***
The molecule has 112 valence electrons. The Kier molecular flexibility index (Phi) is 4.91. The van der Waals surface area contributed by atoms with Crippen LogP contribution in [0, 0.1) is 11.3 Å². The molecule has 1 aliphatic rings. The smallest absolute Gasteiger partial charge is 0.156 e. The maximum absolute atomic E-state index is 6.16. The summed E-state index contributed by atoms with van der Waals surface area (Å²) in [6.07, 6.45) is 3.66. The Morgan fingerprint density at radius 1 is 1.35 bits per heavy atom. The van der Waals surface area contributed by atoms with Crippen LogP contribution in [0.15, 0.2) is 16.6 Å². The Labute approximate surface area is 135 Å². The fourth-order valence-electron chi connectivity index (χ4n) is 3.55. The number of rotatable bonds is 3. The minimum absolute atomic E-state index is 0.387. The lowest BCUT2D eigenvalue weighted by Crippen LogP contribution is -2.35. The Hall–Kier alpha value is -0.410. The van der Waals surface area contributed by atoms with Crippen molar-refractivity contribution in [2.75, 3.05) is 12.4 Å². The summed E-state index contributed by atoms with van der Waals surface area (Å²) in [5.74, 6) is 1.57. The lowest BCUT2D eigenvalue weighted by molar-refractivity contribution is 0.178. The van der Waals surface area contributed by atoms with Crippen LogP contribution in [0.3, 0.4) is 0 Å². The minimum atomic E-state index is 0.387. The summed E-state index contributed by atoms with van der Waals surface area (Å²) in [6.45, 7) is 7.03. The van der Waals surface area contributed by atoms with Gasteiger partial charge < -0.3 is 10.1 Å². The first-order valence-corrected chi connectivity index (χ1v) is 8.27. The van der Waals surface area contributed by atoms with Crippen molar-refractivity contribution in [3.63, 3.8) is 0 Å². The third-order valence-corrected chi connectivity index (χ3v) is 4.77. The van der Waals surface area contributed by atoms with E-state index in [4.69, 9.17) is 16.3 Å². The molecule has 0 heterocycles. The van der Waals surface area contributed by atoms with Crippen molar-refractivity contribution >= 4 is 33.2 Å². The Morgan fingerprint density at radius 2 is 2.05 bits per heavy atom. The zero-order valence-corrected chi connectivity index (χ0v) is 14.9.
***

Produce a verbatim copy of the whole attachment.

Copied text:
The molecule has 112 valence electrons. The Kier molecular flexibility index (Phi) is 4.91. The van der Waals surface area contributed by atoms with Crippen LogP contribution in [0, 0.1) is 11.3 Å². The molecule has 1 aliphatic rings. The smallest absolute Gasteiger partial charge is 0.156 e. The maximum absolute atomic E-state index is 6.16. The summed E-state index contributed by atoms with van der Waals surface area (Å²) in [6.07, 6.45) is 3.66. The Morgan fingerprint density at radius 1 is 1.35 bits per heavy atom. The van der Waals surface area contributed by atoms with Crippen LogP contribution in [0.15, 0.2) is 16.6 Å². The Labute approximate surface area is 135 Å². The fourth-order valence-electron chi connectivity index (χ4n) is 3.55. The number of rotatable bonds is 3. The minimum absolute atomic E-state index is 0.387. The lowest BCUT2D eigenvalue weighted by Crippen LogP contribution is -2.35. The Hall–Kier alpha value is -0.410. The van der Waals surface area contributed by atoms with Crippen molar-refractivity contribution in [2.75, 3.05) is 12.4 Å². The summed E-state index contributed by atoms with van der Waals surface area (Å²) in [5.74, 6) is 1.57. The lowest BCUT2D eigenvalue weighted by molar-refractivity contribution is 0.178. The van der Waals surface area contributed by atoms with Crippen LogP contribution in [0.3, 0.4) is 0 Å². The minimum atomic E-state index is 0.387. The summed E-state index contributed by atoms with van der Waals surface area (Å²) in [6.45, 7) is 7.03. The van der Waals surface area contributed by atoms with Gasteiger partial charge < -0.3 is 10.1 Å². The first-order valence-corrected chi connectivity index (χ1v) is 8.27. The van der Waals surface area contributed by atoms with Crippen molar-refractivity contribution in [3.63, 3.8) is 0 Å². The third-order valence-corrected chi connectivity index (χ3v) is 4.77. The van der Waals surface area contributed by atoms with E-state index in [4.69, 9.17) is 16.3 Å². The molecule has 0 heterocycles. The van der Waals surface area contributed by atoms with Crippen molar-refractivity contribution >= 4 is 33.2 Å². The Morgan fingerprint density at radius 2 is 2.05 bits per heavy atom. The zero-order valence-corrected chi connectivity index (χ0v) is 14.9.